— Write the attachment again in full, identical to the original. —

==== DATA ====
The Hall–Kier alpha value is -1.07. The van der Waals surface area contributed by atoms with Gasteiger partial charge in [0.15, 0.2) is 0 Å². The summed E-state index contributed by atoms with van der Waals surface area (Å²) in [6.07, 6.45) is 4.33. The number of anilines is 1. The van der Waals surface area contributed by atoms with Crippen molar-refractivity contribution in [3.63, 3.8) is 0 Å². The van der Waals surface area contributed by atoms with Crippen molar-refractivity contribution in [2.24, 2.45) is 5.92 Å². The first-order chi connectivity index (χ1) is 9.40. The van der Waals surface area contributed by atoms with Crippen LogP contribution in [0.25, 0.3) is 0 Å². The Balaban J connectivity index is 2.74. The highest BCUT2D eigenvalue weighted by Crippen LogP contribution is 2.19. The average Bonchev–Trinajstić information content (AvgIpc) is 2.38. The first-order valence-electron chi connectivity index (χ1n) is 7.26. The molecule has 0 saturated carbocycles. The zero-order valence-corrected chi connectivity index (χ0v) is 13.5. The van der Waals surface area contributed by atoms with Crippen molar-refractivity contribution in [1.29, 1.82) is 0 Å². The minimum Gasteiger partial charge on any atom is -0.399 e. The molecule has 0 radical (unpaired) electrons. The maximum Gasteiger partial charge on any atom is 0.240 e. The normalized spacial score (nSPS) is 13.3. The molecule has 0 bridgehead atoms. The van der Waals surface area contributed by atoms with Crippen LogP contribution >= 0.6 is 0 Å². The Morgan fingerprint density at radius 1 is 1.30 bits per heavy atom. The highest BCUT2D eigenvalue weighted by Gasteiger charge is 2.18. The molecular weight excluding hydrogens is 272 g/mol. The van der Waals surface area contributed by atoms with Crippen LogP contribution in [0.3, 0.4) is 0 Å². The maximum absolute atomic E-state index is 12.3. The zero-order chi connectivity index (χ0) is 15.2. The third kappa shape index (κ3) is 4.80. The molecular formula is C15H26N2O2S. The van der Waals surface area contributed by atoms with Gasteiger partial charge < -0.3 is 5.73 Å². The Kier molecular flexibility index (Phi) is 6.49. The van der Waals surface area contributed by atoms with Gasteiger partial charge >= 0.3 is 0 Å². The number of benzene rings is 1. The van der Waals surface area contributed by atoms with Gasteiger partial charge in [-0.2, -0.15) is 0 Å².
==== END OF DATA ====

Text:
The Hall–Kier alpha value is -1.07. The van der Waals surface area contributed by atoms with Gasteiger partial charge in [0.15, 0.2) is 0 Å². The summed E-state index contributed by atoms with van der Waals surface area (Å²) in [6.07, 6.45) is 4.33. The number of anilines is 1. The van der Waals surface area contributed by atoms with Crippen molar-refractivity contribution in [3.63, 3.8) is 0 Å². The van der Waals surface area contributed by atoms with Crippen molar-refractivity contribution in [2.24, 2.45) is 5.92 Å². The first-order chi connectivity index (χ1) is 9.40. The van der Waals surface area contributed by atoms with Crippen LogP contribution in [0.25, 0.3) is 0 Å². The Balaban J connectivity index is 2.74. The highest BCUT2D eigenvalue weighted by Crippen LogP contribution is 2.19. The average Bonchev–Trinajstić information content (AvgIpc) is 2.38. The first-order valence-electron chi connectivity index (χ1n) is 7.26. The molecule has 0 saturated carbocycles. The zero-order valence-corrected chi connectivity index (χ0v) is 13.5. The van der Waals surface area contributed by atoms with Crippen molar-refractivity contribution in [1.29, 1.82) is 0 Å². The minimum Gasteiger partial charge on any atom is -0.399 e. The molecule has 0 radical (unpaired) electrons. The maximum Gasteiger partial charge on any atom is 0.240 e. The normalized spacial score (nSPS) is 13.3. The molecule has 0 bridgehead atoms. The van der Waals surface area contributed by atoms with Crippen LogP contribution >= 0.6 is 0 Å². The Morgan fingerprint density at radius 1 is 1.30 bits per heavy atom. The highest BCUT2D eigenvalue weighted by Gasteiger charge is 2.18. The molecular weight excluding hydrogens is 272 g/mol. The van der Waals surface area contributed by atoms with Crippen LogP contribution in [0.3, 0.4) is 0 Å². The maximum absolute atomic E-state index is 12.3. The zero-order chi connectivity index (χ0) is 15.2. The third kappa shape index (κ3) is 4.80. The molecular formula is C15H26N2O2S. The van der Waals surface area contributed by atoms with Gasteiger partial charge < -0.3 is 5.73 Å². The Kier molecular flexibility index (Phi) is 6.49. The van der Waals surface area contributed by atoms with Gasteiger partial charge >= 0.3 is 0 Å². The number of benzene rings is 1. The van der Waals surface area contributed by atoms with Gasteiger partial charge in [-0.2, -0.15) is 0 Å².